In Cholistan and Sindh the number of sites dropped; Mohenjo-daro and Chanhu-daro were largely abandoned. This post-urban Jhukar phase yields stamp seals, copper pins, and shaft-hole axes with western or central Asian affinities. This is paralleled in Gujarat, although smaller settlements actually increased. A number of earlier styles and traditions re-emerged.
In Baluchistan, settlements were abandoned or burned around 1900 BC. Mundigak (Afghanistan) presents a contrast: on the remains of a palace, a further monumental structure was erected, while central and western Asian items of gold, stone, and copper increased in cemeteries. At Pirak (1700-1600 to 700 BC) there is clear continuity in settlement, craft specialization, and trade networks.
By 1700-1600 BC the Gandharan Grave culture was spreading. At Balambat, Timargarha, Aligrama, Bir-kot-ghundai, Kalako-deray, and Loebanr I, homogeneous burials, pottery, and other artifacts are found. This culture may extend into Afghanistan, Peshawar, and Taxila and perhaps the southern Himalayas.
Archaeologists have identified a few settlements with links to the Harappan period in the Ganges-Yamuna doab. During the post-urban period, the Ocher Colored ceramic complex appeared, dated to c. 1700-1200 BC. It is linked to the Harappan tradition, and is found in the lower strata of sites that later emerged as the centers of city-states in the Early Historic period.
To the south and west, complex communities of the western Deccan flourished c. 2100-700 BC. A chiefdom with a three-tier settlement hierarchy may have been centered on Diamabad, with sub-regional centers at Prakash and Inamgaon, and numerous smaller agricultural sites. The associated port site of Malvan contains shell, gold, ivory, carnelian, and copper, suggesting trade.
THE RE-EMERGENCE OF REGIONALIZED COMPLEXITY
The period between the Harappan collapse and the emergence of the Early Historic or Gangetic civilization was once referred to as a "dark age," but recent scholarship indicates continuity. This period (1200-500 BC), saw the emergence of fortified settlements, planned urban forms, states, the use of seals, script, and mass production. Iron tools first appeared. Several religious teachers, such as the Buddha, date to this period, which ended when the Achaemenid Persian Empire conquered the western subcontinent in the late 6th century BC.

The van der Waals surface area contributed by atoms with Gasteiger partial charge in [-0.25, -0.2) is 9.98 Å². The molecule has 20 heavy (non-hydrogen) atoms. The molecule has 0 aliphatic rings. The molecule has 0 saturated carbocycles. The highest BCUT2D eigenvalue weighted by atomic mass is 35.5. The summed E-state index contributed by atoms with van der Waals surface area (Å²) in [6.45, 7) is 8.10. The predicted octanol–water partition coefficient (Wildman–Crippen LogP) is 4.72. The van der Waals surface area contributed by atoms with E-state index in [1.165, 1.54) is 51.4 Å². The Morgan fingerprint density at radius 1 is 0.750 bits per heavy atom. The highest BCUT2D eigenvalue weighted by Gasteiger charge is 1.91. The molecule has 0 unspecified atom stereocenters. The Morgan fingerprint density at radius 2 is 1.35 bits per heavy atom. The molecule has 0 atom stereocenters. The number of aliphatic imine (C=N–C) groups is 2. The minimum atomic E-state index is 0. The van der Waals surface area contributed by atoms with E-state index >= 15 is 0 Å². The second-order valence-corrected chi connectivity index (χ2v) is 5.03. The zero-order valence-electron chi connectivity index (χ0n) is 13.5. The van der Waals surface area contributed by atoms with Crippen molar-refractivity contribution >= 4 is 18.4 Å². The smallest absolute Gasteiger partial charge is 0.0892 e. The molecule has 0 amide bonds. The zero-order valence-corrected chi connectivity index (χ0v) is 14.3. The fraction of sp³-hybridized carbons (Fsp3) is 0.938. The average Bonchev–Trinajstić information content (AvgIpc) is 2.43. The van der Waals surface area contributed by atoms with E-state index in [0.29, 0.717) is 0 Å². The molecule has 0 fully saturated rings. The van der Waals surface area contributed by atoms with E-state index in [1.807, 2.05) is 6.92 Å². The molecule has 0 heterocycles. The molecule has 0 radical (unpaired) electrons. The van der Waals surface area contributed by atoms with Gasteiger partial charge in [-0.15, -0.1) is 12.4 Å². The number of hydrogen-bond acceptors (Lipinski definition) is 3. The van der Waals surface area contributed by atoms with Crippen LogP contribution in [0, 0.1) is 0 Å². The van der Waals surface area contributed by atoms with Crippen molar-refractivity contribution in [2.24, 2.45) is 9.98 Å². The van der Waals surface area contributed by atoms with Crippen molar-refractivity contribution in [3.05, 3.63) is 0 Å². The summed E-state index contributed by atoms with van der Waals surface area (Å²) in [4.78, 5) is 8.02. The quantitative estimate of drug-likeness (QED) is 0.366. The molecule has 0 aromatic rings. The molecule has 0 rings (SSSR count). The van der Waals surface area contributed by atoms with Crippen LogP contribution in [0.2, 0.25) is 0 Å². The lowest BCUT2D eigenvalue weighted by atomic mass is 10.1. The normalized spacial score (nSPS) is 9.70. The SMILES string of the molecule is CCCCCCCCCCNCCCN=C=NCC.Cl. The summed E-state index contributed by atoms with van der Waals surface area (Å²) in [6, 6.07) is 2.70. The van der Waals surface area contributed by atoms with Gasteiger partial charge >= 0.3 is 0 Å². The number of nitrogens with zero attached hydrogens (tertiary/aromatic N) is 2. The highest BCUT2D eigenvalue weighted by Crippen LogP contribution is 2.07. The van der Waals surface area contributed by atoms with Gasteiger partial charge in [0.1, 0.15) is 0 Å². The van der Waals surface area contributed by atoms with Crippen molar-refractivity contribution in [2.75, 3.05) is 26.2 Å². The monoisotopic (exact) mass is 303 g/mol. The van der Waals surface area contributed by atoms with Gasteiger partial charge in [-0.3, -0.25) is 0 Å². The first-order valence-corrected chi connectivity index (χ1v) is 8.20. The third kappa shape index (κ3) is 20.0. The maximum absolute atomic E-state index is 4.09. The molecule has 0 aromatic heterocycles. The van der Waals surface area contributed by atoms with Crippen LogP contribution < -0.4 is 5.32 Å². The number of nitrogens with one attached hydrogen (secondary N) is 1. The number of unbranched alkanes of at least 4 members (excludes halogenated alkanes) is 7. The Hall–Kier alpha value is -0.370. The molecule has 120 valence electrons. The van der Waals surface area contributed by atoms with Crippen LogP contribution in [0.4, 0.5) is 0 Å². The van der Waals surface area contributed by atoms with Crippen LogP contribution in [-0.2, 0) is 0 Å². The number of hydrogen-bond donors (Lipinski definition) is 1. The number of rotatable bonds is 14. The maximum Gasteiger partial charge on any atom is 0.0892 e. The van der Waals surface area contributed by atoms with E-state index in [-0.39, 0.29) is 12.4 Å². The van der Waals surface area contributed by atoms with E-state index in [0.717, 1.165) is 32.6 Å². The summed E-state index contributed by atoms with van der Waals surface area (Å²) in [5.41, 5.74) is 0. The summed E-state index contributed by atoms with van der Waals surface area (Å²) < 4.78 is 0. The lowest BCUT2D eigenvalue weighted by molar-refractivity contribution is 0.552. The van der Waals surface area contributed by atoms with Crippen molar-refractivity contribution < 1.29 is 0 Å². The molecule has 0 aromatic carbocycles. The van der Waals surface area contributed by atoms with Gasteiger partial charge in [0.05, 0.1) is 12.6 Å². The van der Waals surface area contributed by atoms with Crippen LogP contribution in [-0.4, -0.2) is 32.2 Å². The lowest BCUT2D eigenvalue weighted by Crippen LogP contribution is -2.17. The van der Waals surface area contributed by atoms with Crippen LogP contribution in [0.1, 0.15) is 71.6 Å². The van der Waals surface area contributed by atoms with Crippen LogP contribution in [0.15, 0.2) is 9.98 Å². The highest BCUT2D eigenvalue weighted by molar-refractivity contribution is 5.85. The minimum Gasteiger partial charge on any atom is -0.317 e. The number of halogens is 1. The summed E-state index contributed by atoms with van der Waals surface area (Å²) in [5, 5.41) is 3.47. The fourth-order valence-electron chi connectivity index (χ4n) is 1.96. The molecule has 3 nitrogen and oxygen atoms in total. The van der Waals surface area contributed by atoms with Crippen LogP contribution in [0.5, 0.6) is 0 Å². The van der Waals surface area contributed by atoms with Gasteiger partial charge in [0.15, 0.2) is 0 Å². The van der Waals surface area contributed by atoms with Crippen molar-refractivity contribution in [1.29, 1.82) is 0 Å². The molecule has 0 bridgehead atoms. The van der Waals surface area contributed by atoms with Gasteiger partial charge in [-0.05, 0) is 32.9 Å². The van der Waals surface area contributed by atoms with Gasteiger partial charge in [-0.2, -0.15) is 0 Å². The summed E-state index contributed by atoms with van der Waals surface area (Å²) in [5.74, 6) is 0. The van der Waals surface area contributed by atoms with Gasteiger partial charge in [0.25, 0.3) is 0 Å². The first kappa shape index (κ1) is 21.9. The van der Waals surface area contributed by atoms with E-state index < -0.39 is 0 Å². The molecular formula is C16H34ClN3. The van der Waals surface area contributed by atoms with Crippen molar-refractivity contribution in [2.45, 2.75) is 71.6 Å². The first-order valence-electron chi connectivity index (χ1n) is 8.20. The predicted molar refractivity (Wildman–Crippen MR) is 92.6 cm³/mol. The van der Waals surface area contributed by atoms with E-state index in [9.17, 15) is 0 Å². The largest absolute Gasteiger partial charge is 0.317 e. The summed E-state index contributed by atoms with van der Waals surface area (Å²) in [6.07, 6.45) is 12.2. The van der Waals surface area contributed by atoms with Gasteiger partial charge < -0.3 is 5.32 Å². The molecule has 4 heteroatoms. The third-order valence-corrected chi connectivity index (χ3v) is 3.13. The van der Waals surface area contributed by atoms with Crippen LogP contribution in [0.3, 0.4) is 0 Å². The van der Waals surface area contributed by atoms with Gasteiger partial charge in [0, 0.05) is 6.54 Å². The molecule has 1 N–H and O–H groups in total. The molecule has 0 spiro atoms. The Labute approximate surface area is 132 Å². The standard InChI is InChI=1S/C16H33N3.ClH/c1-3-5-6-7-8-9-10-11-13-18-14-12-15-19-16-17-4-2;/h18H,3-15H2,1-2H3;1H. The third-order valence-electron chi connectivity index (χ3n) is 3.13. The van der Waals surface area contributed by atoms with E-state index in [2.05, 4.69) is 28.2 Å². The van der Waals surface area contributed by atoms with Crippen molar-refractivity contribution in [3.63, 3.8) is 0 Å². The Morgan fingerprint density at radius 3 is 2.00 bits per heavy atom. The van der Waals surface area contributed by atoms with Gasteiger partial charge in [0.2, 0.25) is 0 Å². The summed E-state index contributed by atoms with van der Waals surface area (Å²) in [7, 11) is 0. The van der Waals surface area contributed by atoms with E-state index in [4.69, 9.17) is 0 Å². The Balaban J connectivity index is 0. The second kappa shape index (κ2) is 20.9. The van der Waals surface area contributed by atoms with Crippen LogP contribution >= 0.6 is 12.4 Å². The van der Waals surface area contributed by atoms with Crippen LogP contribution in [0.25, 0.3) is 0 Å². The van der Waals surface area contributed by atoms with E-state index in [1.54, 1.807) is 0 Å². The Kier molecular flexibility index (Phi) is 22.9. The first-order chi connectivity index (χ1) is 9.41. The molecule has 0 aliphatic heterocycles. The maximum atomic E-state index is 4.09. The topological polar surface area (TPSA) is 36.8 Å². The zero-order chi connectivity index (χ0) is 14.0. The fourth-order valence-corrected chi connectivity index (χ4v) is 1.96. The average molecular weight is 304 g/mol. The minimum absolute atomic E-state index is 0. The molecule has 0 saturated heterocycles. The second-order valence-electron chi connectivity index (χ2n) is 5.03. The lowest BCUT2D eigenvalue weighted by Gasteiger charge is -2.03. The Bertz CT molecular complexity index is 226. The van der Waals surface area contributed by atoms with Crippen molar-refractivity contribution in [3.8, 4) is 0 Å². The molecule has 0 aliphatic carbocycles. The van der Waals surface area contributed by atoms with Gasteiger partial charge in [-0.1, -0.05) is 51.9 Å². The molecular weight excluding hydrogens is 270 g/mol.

Developments in the Northwest and East
The western subcontinent saw conversion into Achaemenid satrapies, each with an administrative center, such as at Kandahar, which had a high citadel and a wall. The Achaemenid horizon sits on an already fortified earlier settlement of the 1st millennium BC, on a route from the Indus to western and central Asia. Parallel developments occurred at Taxila and Charsadda, To the east, the number of small settlements in the Ganges-Yamuna doab region expanded and the Ocher Colored tradition was replaced by Painted Gray ware, dated to between the early 1st millennium BC and the 6th or 7th century BC, and associated with iron use. It was superseded in the 6th century BC when Northern Black Polished ware, a direct descendant, spread throughout the subcontinent. Hastinapura provides a good example of Painted Grey ware settlement expansion. Expansion is also seen in the Ganges basin where centers emerged in the 6th century BC, constructing large earthworks and using coinage from the 5th century BC.
By 500 BC, emergent janapadas
, or territories, had coalesced into 16 mahajanapadas
, or "great territories," each with a capital and ruler, ministers and courts, supported by taxes and campaigns, vying for supremacy. A good example is the kingdom of Vatsa.
Southern India and Sri Lanka
Cultures of the Deccan Plateau pursued a massive investment in stone funerary complexes. Recent intensive survey has identified associated settlements. Brahmagiri, Maski, and Hallur, were continuously occupied from the 3rd millennium BC into the Early Historic period.
In Sri Lanka, recent data comes from the city of Anuradhapura, the island's capital until the 11th century AD. Excavations indicate that it was established as a simple community around 900 BC, expanded to a manufacturing center by 450 BC. Researchers have found early Brahmi inscriptions on trade and exchange, signalling that writing re-appeared by 400 BC.
RE-INTEGRATION: THE EARLY HISTORIC EMPIRES
The regionalized developments in Afghanistan, Gandhara, the Ganges basin, central India, and Sri Lanka were interrupted in the northwest by annexation into the Achaemenid empire in 520 BC, but the actual impact is less clear.
Archaeological evidence for Hellenistic invasion and colonization of the Indus region by Alexander the Great in 326/325 BC is extremely poor. The closest example of a Greek presence is the Hellenistic city site of Ai Khanoun in northern Afghanistan.
It is now apparent that competition, emulation, amalgamation, and religious patronage resulted in the convergence of the 16 mahajanapadas
of central India into a single integrated unit, the Mauryan empire, by 350 BC.
The Mauryan Empire
The Mauryan dynasty ruled for more than 150 years. The third emperor, Asoka (reigned 272-235 BC) is known for edicts written on boulders, stone pillars, or slabs. These, combined with early texts such as the Arthasastra, enhance understanding of imperial politics and structure.
Asoka attempted to create a pluralistic unity from the diverse populations of South Asia, and promote major philosophical elements of the Early Historic world: forsake violence and greed, show reverence for animals, establish works of public benefit, rectify administrative evils. Asoka's patronage resulted in the Buddhist conversion of Sri Lanka.